The Simple Trick to Finding True Belonging This Year

belonging

Photo Credit: Bigstock (sidarta)

On New Year’s Eve, my Facebook feed was transformed.

For an hour or two, politics went away and people focused on what is, underneath it all, most important to all of us. Suddenly, at midnight, my feed was filled with images of family and friends gathered together, releasing one year and welcoming a new one—people marking the passage of time by remembering what is most valuable to each of us: belonging.

We all just want a place to belong.

Life is almost that simple. We all just want a place we can call home—a place of belonging where a few people know who we truly are and cherish us because of that rather than in spite of that. We all want to love and be loved and, in doing so, to become more fully human. After all, in the words of Frederick Buechner, “You can survive on your own; you can grow strong on your own; you can prevail on your own, but you cannot become human on your own.”

We all just want a place to belong.

Of course, what we want is simple, but getting what we want doesn’t seem simple at all. Relationships are fraught with conflict and tension and disappointment and disillusionment. What’s the trick to finding at least one safe place to truly belong?

It’s the trick of the coffee mug and the gym shoes.

One morning last summer, the day dawned as beautifully as a day can dawn, and I wanted to do two things: I wanted to go for a walk, and I wanted to drink a cup of coffee. A perfect cup of coffee. In my favorite coffee cup. But there wouldn’t be time to do both before the kids awoke. So, I decided, I would need to take my cup of coffee along for the walk. Which is when I thought:

But what if someone sees me walking around with a coffee cup?

People don’t do that. On the go, they put their coffee in something with a lid—a fancy Starbucks double-walled thermal tumbler or a practical Seven Eleven plastic beast. They don’t walk through the neighborhood with a fragile ceramic cup.

I was thirty-nine years old, and I actually had that thought.

Then, a few months later, my son Quinn bought a new pair of gym shoes. He chose his favorite colors—bright red and neon green. He swore they made him run faster and jump higher and, when he put them on, his smile was brighter than his shoes.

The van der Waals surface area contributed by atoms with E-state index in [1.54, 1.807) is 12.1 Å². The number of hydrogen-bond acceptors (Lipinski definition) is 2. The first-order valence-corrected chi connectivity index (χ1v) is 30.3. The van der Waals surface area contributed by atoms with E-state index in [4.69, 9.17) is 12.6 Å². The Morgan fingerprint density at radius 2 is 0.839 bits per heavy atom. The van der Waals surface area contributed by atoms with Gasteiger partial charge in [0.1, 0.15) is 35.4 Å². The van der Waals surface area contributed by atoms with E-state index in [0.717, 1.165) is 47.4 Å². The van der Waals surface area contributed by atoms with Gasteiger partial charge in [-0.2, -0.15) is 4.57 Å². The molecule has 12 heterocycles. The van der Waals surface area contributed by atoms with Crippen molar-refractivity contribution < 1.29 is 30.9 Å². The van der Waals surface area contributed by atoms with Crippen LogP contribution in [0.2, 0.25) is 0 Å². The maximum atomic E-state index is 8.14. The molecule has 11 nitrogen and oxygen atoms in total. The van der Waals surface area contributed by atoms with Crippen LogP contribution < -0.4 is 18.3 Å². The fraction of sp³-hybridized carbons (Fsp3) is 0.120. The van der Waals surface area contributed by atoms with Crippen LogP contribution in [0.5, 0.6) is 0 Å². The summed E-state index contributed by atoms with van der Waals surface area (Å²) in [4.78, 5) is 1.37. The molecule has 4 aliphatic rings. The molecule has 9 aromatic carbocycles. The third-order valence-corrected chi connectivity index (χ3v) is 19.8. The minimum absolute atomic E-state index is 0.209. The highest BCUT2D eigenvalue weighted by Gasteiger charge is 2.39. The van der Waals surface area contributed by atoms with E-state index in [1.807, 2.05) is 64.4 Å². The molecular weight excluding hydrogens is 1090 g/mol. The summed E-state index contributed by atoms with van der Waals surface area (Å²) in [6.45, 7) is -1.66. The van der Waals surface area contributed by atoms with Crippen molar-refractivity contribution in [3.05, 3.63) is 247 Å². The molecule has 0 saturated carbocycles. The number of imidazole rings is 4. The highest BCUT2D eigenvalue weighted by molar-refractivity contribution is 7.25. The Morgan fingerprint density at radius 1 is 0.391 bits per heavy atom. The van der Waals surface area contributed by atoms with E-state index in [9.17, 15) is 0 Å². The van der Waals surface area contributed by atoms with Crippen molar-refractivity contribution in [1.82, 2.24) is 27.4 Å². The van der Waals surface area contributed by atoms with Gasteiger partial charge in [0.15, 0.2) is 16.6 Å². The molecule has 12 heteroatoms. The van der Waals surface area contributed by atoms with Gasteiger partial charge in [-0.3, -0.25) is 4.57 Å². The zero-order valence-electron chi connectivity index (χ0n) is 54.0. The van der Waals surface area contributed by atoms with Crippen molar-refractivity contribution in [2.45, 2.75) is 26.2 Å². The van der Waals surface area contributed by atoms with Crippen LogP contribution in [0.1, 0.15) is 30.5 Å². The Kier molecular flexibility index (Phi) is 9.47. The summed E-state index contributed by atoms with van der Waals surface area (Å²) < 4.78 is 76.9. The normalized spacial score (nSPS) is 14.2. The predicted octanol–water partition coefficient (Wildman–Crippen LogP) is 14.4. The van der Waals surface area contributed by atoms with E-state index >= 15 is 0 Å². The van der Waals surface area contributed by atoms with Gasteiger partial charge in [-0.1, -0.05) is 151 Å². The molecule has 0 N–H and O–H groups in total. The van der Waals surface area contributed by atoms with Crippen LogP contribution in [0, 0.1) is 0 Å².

Then he wore them to school.

When he came home, he said his shoes didn’t fit right, he stashed them in a drawer, and he dragged out a pair of dilapidated sneakers with twice-replaced shoelaces. We didn’t find out until later that two kids in his third-grade class had made a phobic slur about his shoes.

We overcomplicate the simplicity of belonging by racing to the middle.

We take the truest, most unique, most beautiful, most loveable parts of us, and we hide them away. We think that to fit in we must avoid standing out. We think that to belong we must be alike. This rush to belong by being similar almost always sets in by middle school, which is why most adolescents listen to the same pop music, wear the same styles, and parrot the same phrases. Of course, if someone makes you feel ashamed of your shoes, this rush to hide your truest self can begin as early as third grade. And if the little one inside of you still feels a bit of that shame, it can continue all the way into adulthood—all the way into an early morning walk around the block.

We complicate the simplicity of belonging by trying to be like everyone else, instead of simply being who we were created to be.

But you know what? I was created to like my coffee just so, and I was created to crave early morning walks in nature and in solitude. So, I poured my coffee in my ceramic cup, and I set out into the neighborhood.

And you know what? Quinn was created to love the color red and swooshes in neon green. So, I told him the way to find friends isn’t to be like everyone else; the way to find friends is to like himself enough to actually be who he is, shoes and all. So, he got the shoes out of the drawer and he put them back on.

As I rounded a street corner in our neighborhood, a man walked toward me. He’s a friendly guy, someone I’ve enjoyed talking to from time to time. We chatted briefly, and then he looked at my coffee cup. He told me he’d never seen anyone go for a walk with coffee like that before.